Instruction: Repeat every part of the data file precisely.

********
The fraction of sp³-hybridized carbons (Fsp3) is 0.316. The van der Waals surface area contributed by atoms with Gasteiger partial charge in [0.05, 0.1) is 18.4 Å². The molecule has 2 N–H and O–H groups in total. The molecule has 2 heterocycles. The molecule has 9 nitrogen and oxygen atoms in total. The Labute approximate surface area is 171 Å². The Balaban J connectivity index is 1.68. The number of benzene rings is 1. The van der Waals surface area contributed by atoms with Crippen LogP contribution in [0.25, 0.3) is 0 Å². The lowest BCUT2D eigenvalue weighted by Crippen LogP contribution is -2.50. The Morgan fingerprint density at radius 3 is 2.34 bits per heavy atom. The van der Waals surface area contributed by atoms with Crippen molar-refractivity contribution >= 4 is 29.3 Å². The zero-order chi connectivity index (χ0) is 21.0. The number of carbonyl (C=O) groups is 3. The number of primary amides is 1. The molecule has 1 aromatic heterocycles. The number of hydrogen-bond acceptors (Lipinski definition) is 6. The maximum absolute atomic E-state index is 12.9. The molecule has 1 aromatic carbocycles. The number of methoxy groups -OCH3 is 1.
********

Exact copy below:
The fraction of sp³-hybridized carbons (Fsp3) is 0.316. The van der Waals surface area contributed by atoms with Gasteiger partial charge in [0.05, 0.1) is 18.4 Å². The molecule has 2 N–H and O–H groups in total. The molecule has 2 heterocycles. The molecule has 9 nitrogen and oxygen atoms in total. The Labute approximate surface area is 171 Å². The Balaban J connectivity index is 1.68. The number of benzene rings is 1. The van der Waals surface area contributed by atoms with Crippen LogP contribution in [0.25, 0.3) is 0 Å². The lowest BCUT2D eigenvalue weighted by Crippen LogP contribution is -2.50. The Morgan fingerprint density at radius 3 is 2.34 bits per heavy atom. The van der Waals surface area contributed by atoms with Crippen molar-refractivity contribution >= 4 is 29.3 Å². The zero-order chi connectivity index (χ0) is 21.0. The number of carbonyl (C=O) groups is 3. The number of primary amides is 1. The molecule has 1 aromatic heterocycles. The number of hydrogen-bond acceptors (Lipinski definition) is 6. The maximum absolute atomic E-state index is 12.9. The molecule has 1 aromatic carbocycles. The number of methoxy groups -OCH3 is 1.